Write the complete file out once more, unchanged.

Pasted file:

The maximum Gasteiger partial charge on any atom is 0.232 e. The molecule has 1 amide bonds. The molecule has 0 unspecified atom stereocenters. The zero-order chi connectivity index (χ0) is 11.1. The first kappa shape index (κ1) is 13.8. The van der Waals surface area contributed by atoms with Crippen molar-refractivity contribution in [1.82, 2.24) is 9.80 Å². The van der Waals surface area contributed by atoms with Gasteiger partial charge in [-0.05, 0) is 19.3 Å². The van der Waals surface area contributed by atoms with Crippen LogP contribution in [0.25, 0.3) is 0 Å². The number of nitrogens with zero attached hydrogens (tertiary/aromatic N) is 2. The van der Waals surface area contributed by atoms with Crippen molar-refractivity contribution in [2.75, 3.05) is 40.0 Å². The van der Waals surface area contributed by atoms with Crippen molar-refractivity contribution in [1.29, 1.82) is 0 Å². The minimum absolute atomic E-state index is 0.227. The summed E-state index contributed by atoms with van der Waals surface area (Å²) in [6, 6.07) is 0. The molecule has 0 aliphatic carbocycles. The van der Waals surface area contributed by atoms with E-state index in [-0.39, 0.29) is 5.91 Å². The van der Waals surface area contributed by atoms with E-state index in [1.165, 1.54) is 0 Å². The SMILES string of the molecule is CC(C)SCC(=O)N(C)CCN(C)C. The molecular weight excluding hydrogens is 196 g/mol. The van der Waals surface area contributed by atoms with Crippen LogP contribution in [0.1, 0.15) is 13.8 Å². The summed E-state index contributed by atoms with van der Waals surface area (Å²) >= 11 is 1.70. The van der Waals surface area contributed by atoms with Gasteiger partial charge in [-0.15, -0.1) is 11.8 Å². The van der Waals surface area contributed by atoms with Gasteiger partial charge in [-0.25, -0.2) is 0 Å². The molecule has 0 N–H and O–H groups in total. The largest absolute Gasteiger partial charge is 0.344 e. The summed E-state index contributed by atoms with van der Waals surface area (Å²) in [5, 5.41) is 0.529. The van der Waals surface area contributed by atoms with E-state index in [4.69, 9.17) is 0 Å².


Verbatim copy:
The maximum Gasteiger partial charge on any atom is 0.232 e. The molecule has 1 amide bonds. The molecule has 0 unspecified atom stereocenters. The zero-order chi connectivity index (χ0) is 11.1. The first kappa shape index (κ1) is 13.8. The van der Waals surface area contributed by atoms with Crippen molar-refractivity contribution in [1.82, 2.24) is 9.80 Å². The van der Waals surface area contributed by atoms with Gasteiger partial charge in [-0.05, 0) is 19.3 Å². The van der Waals surface area contributed by atoms with Crippen LogP contribution in [0.25, 0.3) is 0 Å². The number of nitrogens with zero attached hydrogens (tertiary/aromatic N) is 2. The van der Waals surface area contributed by atoms with Crippen molar-refractivity contribution in [2.75, 3.05) is 40.0 Å². The van der Waals surface area contributed by atoms with Crippen molar-refractivity contribution in [1.29, 1.82) is 0 Å². The minimum absolute atomic E-state index is 0.227. The summed E-state index contributed by atoms with van der Waals surface area (Å²) in [6, 6.07) is 0. The molecule has 0 aliphatic carbocycles. The van der Waals surface area contributed by atoms with E-state index in [-0.39, 0.29) is 5.91 Å². The van der Waals surface area contributed by atoms with E-state index in [1.165, 1.54) is 0 Å². The SMILES string of the molecule is CC(C)SCC(=O)N(C)CCN(C)C. The molecular weight excluding hydrogens is 196 g/mol. The van der Waals surface area contributed by atoms with Crippen LogP contribution in [0.1, 0.15) is 13.8 Å². The summed E-state index contributed by atoms with van der Waals surface area (Å²) >= 11 is 1.70. The van der Waals surface area contributed by atoms with Gasteiger partial charge in [-0.15, -0.1) is 11.8 Å². The van der Waals surface area contributed by atoms with Gasteiger partial charge in [-0.25, -0.2) is 0 Å². The molecule has 0 N–H and O–H groups in total. The largest absolute Gasteiger partial charge is 0.344 e. The summed E-state index contributed by atoms with van der Waals surface area (Å²) in [5, 5.41) is 0.529. The van der Waals surface area contributed by atoms with E-state index in [4.69, 9.17) is 0 Å².